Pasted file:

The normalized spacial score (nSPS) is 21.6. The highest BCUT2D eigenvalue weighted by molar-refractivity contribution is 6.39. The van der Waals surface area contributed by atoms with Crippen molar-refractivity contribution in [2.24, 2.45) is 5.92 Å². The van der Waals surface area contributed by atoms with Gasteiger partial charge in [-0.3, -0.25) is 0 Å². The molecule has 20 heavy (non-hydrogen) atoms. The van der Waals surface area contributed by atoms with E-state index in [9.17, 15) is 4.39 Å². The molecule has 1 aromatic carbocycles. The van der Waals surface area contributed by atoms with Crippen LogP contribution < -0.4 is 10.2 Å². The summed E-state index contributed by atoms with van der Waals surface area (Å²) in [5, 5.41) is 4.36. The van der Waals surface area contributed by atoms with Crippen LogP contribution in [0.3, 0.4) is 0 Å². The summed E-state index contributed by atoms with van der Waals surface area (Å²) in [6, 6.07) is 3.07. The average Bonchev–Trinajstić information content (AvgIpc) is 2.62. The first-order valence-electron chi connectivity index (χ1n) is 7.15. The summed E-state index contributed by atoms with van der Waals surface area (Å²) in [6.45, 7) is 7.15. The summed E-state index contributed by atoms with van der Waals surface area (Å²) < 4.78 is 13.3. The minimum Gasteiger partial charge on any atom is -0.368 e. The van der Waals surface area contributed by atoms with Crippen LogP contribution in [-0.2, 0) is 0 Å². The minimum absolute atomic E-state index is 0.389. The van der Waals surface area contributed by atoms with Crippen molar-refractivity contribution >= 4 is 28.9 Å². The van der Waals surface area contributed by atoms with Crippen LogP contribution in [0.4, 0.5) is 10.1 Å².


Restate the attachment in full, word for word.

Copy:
The normalized spacial score (nSPS) is 21.6. The highest BCUT2D eigenvalue weighted by molar-refractivity contribution is 6.39. The van der Waals surface area contributed by atoms with Crippen molar-refractivity contribution in [2.24, 2.45) is 5.92 Å². The van der Waals surface area contributed by atoms with Gasteiger partial charge in [-0.3, -0.25) is 0 Å². The molecule has 20 heavy (non-hydrogen) atoms. The van der Waals surface area contributed by atoms with E-state index in [9.17, 15) is 4.39 Å². The molecule has 1 aromatic carbocycles. The van der Waals surface area contributed by atoms with Crippen LogP contribution < -0.4 is 10.2 Å². The summed E-state index contributed by atoms with van der Waals surface area (Å²) in [5, 5.41) is 4.36. The van der Waals surface area contributed by atoms with Crippen LogP contribution in [0.3, 0.4) is 0 Å². The summed E-state index contributed by atoms with van der Waals surface area (Å²) in [6, 6.07) is 3.07. The average Bonchev–Trinajstić information content (AvgIpc) is 2.62. The first-order valence-electron chi connectivity index (χ1n) is 7.15. The summed E-state index contributed by atoms with van der Waals surface area (Å²) in [6.45, 7) is 7.15. The summed E-state index contributed by atoms with van der Waals surface area (Å²) < 4.78 is 13.3. The minimum Gasteiger partial charge on any atom is -0.368 e. The van der Waals surface area contributed by atoms with Crippen LogP contribution in [-0.2, 0) is 0 Å². The minimum absolute atomic E-state index is 0.389. The van der Waals surface area contributed by atoms with Crippen molar-refractivity contribution >= 4 is 28.9 Å². The van der Waals surface area contributed by atoms with Crippen LogP contribution in [0.4, 0.5) is 10.1 Å².